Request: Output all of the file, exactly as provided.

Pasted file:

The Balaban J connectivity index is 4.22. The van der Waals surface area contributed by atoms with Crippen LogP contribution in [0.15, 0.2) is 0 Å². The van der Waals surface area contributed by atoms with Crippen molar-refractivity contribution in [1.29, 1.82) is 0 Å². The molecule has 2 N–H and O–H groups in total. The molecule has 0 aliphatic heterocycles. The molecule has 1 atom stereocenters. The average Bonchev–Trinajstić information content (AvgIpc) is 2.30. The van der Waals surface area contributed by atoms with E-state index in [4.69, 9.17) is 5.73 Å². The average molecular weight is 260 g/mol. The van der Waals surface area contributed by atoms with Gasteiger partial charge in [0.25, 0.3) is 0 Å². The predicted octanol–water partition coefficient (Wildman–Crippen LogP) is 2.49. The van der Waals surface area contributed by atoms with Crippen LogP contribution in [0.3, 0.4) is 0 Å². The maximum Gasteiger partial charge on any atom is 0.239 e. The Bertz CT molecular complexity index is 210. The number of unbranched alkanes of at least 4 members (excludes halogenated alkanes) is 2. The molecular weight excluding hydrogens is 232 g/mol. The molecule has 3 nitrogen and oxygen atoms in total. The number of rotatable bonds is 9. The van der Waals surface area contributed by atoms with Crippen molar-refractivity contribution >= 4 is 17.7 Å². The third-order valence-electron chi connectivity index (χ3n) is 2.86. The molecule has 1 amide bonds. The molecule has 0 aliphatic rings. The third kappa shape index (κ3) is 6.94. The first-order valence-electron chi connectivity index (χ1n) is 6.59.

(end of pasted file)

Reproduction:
The Balaban J connectivity index is 4.22. The van der Waals surface area contributed by atoms with Crippen LogP contribution in [0.15, 0.2) is 0 Å². The van der Waals surface area contributed by atoms with Crippen molar-refractivity contribution in [1.29, 1.82) is 0 Å². The molecule has 2 N–H and O–H groups in total. The molecule has 0 aliphatic heterocycles. The molecule has 1 atom stereocenters. The average Bonchev–Trinajstić information content (AvgIpc) is 2.30. The van der Waals surface area contributed by atoms with E-state index in [4.69, 9.17) is 5.73 Å². The average molecular weight is 260 g/mol. The van der Waals surface area contributed by atoms with Gasteiger partial charge in [0.25, 0.3) is 0 Å². The predicted octanol–water partition coefficient (Wildman–Crippen LogP) is 2.49. The van der Waals surface area contributed by atoms with Crippen LogP contribution in [0.3, 0.4) is 0 Å². The maximum Gasteiger partial charge on any atom is 0.239 e. The Bertz CT molecular complexity index is 210. The number of unbranched alkanes of at least 4 members (excludes halogenated alkanes) is 2. The molecular weight excluding hydrogens is 232 g/mol. The molecule has 3 nitrogen and oxygen atoms in total. The number of rotatable bonds is 9. The van der Waals surface area contributed by atoms with Crippen molar-refractivity contribution >= 4 is 17.7 Å². The third-order valence-electron chi connectivity index (χ3n) is 2.86. The molecule has 1 amide bonds. The molecule has 0 aliphatic rings. The third kappa shape index (κ3) is 6.94. The first-order valence-electron chi connectivity index (χ1n) is 6.59.